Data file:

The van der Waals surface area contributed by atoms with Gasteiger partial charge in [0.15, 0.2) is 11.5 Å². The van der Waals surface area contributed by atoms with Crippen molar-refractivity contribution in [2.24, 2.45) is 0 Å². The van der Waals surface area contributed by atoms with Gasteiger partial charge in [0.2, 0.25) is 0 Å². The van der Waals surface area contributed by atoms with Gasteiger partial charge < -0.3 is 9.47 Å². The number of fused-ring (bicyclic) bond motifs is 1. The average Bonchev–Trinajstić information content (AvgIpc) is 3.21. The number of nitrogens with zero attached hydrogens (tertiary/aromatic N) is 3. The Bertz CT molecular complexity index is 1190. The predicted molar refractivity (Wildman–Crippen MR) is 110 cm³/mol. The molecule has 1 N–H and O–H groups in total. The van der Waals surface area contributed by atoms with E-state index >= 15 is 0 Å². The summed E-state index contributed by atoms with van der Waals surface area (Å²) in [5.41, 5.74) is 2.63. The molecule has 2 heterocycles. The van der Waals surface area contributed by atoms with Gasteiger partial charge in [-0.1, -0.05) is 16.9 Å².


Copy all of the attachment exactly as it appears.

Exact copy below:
The van der Waals surface area contributed by atoms with Gasteiger partial charge in [0.15, 0.2) is 11.5 Å². The van der Waals surface area contributed by atoms with Crippen molar-refractivity contribution in [2.24, 2.45) is 0 Å². The van der Waals surface area contributed by atoms with Gasteiger partial charge in [0.2, 0.25) is 0 Å². The van der Waals surface area contributed by atoms with Gasteiger partial charge < -0.3 is 9.47 Å². The number of fused-ring (bicyclic) bond motifs is 1. The average Bonchev–Trinajstić information content (AvgIpc) is 3.21. The number of nitrogens with zero attached hydrogens (tertiary/aromatic N) is 3. The Bertz CT molecular complexity index is 1190. The predicted molar refractivity (Wildman–Crippen MR) is 110 cm³/mol. The molecule has 1 N–H and O–H groups in total. The van der Waals surface area contributed by atoms with E-state index >= 15 is 0 Å². The summed E-state index contributed by atoms with van der Waals surface area (Å²) in [5.41, 5.74) is 2.63. The molecule has 2 heterocycles. The van der Waals surface area contributed by atoms with Gasteiger partial charge in [-0.1, -0.05) is 16.9 Å².